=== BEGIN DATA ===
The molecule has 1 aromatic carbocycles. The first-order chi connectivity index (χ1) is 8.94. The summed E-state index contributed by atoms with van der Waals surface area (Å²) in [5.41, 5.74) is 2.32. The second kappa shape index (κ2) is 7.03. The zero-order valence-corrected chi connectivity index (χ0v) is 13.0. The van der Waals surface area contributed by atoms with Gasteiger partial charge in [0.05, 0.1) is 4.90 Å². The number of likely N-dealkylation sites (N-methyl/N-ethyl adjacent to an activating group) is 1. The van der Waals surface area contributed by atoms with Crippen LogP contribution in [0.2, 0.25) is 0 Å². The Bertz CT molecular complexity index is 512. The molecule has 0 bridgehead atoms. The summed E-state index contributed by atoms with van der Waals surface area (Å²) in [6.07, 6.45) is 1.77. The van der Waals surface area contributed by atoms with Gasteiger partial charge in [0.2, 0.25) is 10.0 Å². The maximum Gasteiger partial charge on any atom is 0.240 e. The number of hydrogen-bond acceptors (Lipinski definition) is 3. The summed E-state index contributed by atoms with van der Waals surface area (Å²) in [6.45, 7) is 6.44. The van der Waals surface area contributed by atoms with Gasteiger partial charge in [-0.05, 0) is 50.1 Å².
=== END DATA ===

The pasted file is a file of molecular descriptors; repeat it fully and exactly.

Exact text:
The molecule has 1 aromatic carbocycles. The first-order chi connectivity index (χ1) is 8.94. The summed E-state index contributed by atoms with van der Waals surface area (Å²) in [5.41, 5.74) is 2.32. The second kappa shape index (κ2) is 7.03. The zero-order valence-corrected chi connectivity index (χ0v) is 13.0. The van der Waals surface area contributed by atoms with Gasteiger partial charge in [0.05, 0.1) is 4.90 Å². The number of likely N-dealkylation sites (N-methyl/N-ethyl adjacent to an activating group) is 1. The van der Waals surface area contributed by atoms with Crippen LogP contribution in [0.2, 0.25) is 0 Å². The Bertz CT molecular complexity index is 512. The molecule has 0 bridgehead atoms. The summed E-state index contributed by atoms with van der Waals surface area (Å²) in [6.07, 6.45) is 1.77. The van der Waals surface area contributed by atoms with Gasteiger partial charge in [0.2, 0.25) is 10.0 Å². The maximum Gasteiger partial charge on any atom is 0.240 e. The number of hydrogen-bond acceptors (Lipinski definition) is 3. The summed E-state index contributed by atoms with van der Waals surface area (Å²) in [6.45, 7) is 6.44. The van der Waals surface area contributed by atoms with Gasteiger partial charge in [-0.05, 0) is 50.1 Å².